Mojave River Valley Museum
Limber pine is a slow growing, long-lived species, sometimes taking several hundred years to reach maturity. Mature trees may exceed 1000 years of age. Limber pine stands are broadly even-aged, though populations also occur in uneven-aged stands and on very harsh sites as widely spaced, isolated individuals [96,102,112]. Trees often have an irregular or multi-stem growth form, and rarely reach over 50 feet (15 m). At high elevations they sometimes form krummholz (stunted, twisted shrub-like formations caused by exposure to wind. German for "twisted wood"). Trunks may reach 6.5 feet (2 m) in diameter. The species is cold and drought tolerant. Trees are ectomycorrhizal, have deep taproots, and are very windfirm. Limber pine is often killed by fire because of its relatively thin bark.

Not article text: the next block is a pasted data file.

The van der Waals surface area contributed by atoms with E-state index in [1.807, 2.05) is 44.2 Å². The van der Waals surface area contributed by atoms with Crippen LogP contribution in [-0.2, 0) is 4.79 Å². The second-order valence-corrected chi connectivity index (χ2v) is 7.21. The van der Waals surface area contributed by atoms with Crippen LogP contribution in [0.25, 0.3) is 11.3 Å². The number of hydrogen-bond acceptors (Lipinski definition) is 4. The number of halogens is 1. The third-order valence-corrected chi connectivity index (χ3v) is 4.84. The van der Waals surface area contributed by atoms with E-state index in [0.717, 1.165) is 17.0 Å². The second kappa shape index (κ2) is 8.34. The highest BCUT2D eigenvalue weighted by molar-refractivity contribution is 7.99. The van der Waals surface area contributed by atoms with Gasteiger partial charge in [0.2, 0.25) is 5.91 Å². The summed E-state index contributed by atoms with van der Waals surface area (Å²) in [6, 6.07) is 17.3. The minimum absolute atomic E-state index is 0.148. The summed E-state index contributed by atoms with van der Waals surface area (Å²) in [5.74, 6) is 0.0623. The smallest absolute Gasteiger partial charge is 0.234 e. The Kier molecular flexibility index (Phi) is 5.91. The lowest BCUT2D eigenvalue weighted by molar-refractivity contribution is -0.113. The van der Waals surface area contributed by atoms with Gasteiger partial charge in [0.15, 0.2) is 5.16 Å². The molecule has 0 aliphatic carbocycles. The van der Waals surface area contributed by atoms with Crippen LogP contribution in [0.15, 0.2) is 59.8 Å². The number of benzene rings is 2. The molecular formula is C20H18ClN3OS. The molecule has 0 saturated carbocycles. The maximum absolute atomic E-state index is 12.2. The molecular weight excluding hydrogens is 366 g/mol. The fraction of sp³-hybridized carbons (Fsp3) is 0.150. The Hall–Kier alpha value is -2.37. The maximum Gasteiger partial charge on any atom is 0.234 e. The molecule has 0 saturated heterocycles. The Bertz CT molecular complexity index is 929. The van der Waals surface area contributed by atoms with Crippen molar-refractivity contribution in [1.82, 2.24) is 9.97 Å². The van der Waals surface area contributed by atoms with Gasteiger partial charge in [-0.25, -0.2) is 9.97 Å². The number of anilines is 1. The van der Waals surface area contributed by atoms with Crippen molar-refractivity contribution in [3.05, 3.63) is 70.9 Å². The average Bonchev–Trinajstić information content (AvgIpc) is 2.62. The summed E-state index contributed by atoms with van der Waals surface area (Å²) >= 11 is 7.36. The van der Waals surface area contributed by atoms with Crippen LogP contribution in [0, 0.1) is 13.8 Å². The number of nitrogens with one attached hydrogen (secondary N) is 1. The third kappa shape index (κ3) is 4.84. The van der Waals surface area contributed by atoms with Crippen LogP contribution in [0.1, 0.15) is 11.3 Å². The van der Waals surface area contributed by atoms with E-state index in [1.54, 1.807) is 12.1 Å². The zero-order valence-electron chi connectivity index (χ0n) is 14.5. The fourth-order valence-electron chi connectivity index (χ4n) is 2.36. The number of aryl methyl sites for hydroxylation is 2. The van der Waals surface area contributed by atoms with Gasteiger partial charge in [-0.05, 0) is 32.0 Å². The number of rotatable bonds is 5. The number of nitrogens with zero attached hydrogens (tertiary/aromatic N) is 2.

-- from Tree Encyclopedia / North American Insects & Spiders
Limber pine gallery